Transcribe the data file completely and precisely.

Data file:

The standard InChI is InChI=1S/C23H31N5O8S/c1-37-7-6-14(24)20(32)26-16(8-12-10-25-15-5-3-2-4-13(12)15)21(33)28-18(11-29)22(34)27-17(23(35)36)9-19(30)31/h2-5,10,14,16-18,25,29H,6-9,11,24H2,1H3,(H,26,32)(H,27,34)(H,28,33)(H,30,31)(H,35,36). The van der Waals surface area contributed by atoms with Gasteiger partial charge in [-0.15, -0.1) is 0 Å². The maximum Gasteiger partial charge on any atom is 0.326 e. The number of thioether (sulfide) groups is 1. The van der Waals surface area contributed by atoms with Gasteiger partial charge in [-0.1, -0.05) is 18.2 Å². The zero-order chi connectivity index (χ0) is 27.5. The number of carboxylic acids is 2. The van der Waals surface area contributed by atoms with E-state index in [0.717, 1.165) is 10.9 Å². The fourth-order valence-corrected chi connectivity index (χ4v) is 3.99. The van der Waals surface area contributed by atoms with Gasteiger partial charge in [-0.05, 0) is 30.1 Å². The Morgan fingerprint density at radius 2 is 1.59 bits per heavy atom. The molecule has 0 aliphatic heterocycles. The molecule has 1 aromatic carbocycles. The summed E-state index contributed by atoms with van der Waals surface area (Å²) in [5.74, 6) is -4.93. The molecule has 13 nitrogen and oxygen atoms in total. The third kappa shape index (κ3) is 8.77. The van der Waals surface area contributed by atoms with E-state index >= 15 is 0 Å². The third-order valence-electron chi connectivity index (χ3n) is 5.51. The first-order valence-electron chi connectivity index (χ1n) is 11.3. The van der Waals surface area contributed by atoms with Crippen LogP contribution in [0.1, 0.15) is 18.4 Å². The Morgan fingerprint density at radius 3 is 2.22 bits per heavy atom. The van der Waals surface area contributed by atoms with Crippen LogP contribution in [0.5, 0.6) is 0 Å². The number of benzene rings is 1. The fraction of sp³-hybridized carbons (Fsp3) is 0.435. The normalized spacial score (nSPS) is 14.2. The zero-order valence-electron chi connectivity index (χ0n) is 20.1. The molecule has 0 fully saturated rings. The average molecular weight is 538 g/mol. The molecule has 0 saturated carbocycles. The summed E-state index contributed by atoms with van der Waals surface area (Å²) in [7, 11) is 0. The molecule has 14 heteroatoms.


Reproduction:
The standard InChI is InChI=1S/C23H31N5O8S/c1-37-7-6-14(24)20(32)26-16(8-12-10-25-15-5-3-2-4-13(12)15)21(33)28-18(11-29)22(34)27-17(23(35)36)9-19(30)31/h2-5,10,14,16-18,25,29H,6-9,11,24H2,1H3,(H,26,32)(H,27,34)(H,28,33)(H,30,31)(H,35,36). The van der Waals surface area contributed by atoms with Gasteiger partial charge in [-0.15, -0.1) is 0 Å². The maximum Gasteiger partial charge on any atom is 0.326 e. The number of thioether (sulfide) groups is 1. The van der Waals surface area contributed by atoms with Gasteiger partial charge in [-0.1, -0.05) is 18.2 Å². The zero-order chi connectivity index (χ0) is 27.5. The number of carboxylic acids is 2. The van der Waals surface area contributed by atoms with E-state index in [0.717, 1.165) is 10.9 Å². The fourth-order valence-corrected chi connectivity index (χ4v) is 3.99. The van der Waals surface area contributed by atoms with Gasteiger partial charge in [-0.05, 0) is 30.1 Å². The Morgan fingerprint density at radius 2 is 1.59 bits per heavy atom. The molecule has 0 aliphatic heterocycles. The molecule has 1 aromatic carbocycles. The summed E-state index contributed by atoms with van der Waals surface area (Å²) in [5.74, 6) is -4.93. The molecule has 13 nitrogen and oxygen atoms in total. The third kappa shape index (κ3) is 8.77. The van der Waals surface area contributed by atoms with E-state index >= 15 is 0 Å². The third-order valence-electron chi connectivity index (χ3n) is 5.51. The first-order valence-electron chi connectivity index (χ1n) is 11.3. The van der Waals surface area contributed by atoms with Crippen LogP contribution in [0.1, 0.15) is 18.4 Å². The Morgan fingerprint density at radius 3 is 2.22 bits per heavy atom. The van der Waals surface area contributed by atoms with Crippen LogP contribution in [0.5, 0.6) is 0 Å². The number of benzene rings is 1. The fraction of sp³-hybridized carbons (Fsp3) is 0.435. The normalized spacial score (nSPS) is 14.2. The zero-order valence-electron chi connectivity index (χ0n) is 20.1. The molecule has 0 fully saturated rings. The average molecular weight is 538 g/mol. The molecule has 0 saturated carbocycles. The summed E-state index contributed by atoms with van der Waals surface area (Å²) in [7, 11) is 0. The molecule has 14 heteroatoms.